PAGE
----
Undaunted by his early morning sub-freezing soak today, Tiki- man bucked up, and settled into place in the backpack, where the wizened vessel supplied his human partner, Uncle Tom, with hydration on a long winter day hike in the Camden Hills.
I am really relieved at the outcome of this two night survival story. This 17 year old boy amazed the authorities by surviving two nights on the side of Sugarloaf Mountain in 20 degree temperatures, along with 8 inches of fresh snow, freezing rain, and at times with a visibility of only 30 feet. The young man was found at the base of Sugarloaf off the Caribou Pond Road, where he constructed a shelter of branches and drank water from snow and Carrabasset Stream. This is an area familiar to Appalachian Trail backpackers. Nick Joy told authorities that he learned the techniques that saw him live through what normally kills people here in Maine from watching survival shows on television.
Joy eventually heard a snowmobile coming up the trail, climbed out of the shelter, walk over, hopped on and was taken out in decent shape.
This outcome drives home the point that one needs to be prepared when going out to the Maine wilderness. I strongly encourage those of us (including myself) to take along a charged cell phone, and now a lighter, on day trips into the deep forest, although it is questionable whether Joy would have had reception down that low in the valley.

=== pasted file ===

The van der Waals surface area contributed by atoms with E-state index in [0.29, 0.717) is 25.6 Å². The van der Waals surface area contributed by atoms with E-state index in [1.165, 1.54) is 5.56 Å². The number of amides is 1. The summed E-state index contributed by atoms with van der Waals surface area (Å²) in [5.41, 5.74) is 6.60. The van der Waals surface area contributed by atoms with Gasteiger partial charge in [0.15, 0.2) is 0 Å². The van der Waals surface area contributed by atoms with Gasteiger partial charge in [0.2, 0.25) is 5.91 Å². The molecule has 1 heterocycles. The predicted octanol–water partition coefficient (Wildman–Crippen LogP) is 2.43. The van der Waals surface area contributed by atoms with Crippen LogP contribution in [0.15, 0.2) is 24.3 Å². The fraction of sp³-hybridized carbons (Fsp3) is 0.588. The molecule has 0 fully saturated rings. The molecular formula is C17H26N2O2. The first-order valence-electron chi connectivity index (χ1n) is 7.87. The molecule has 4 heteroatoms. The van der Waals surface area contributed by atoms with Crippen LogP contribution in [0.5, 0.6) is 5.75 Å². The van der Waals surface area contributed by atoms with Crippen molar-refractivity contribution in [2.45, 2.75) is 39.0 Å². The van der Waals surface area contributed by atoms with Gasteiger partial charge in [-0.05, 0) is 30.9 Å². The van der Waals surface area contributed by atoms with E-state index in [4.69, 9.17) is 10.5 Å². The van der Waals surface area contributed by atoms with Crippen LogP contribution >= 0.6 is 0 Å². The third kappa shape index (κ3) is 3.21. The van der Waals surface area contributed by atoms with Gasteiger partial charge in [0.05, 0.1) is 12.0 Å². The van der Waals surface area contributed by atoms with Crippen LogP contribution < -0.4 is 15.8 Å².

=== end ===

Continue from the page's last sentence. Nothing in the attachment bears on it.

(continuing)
I’m confient that if Joy had a means to spark a fire, he would have done so, and the rescue would not have been such a big deal for the hundred plus Navy Seals, border patrol agents, wardens, and mountain rescue individuals who looked for Nick.
I feel a bit less guilty about lying on the couch Monday night as I watched Les Stroud (Survivorman) instruct me on how to build such a shelter, along with what not to do- wander around, get wet, and succumb to hypothermia.
“Uncle Tom, why are you wearing boots? “ – One of the Kiwis, at Third Gate on the PCT (2010)
“I’m curious about your choice of shoes. Comment please…”- Dennis on tjamrog.wordpress.com (3/2/2013)
You’ll see a fairly regular number of hikers wearing boots on the Appalachian Trail. You won’t see many boots worn by long-distance hikers on the Pacific Crest Trail. I bet I’ll be the only long-distance hiker wearing boots on the Continental Divide Trail this season.
Here are some of the reasons from today’s Google about boot shunning, mostly from hikers on Whiteblaze.com:
Boots are considered so old-school as to be relegated to the slag heap of slide rulers and hand-held calculators that cost $50. They are considered unnecessary, and so heavy that they are a sysiphean drag on the energy required to lift each foot. They don’t dry out as fast as lighter, fabric trail runners. They supposedly “reduce blood circulation” (therefore your feet won’t be as warm than if they were in trail runners). Boots, ”increase the chance of ankle injury by masking features in the terrain that would turn an ankle”. Boots cost too much to replace when your feet grow on a thru-hike ( compared to trail runners). Gore-tex and other membrane boots don’t stay waterproof for long (Thru hiking “abuses the membrane” through dirt, sweat, and body oil….in as little as 45 days.)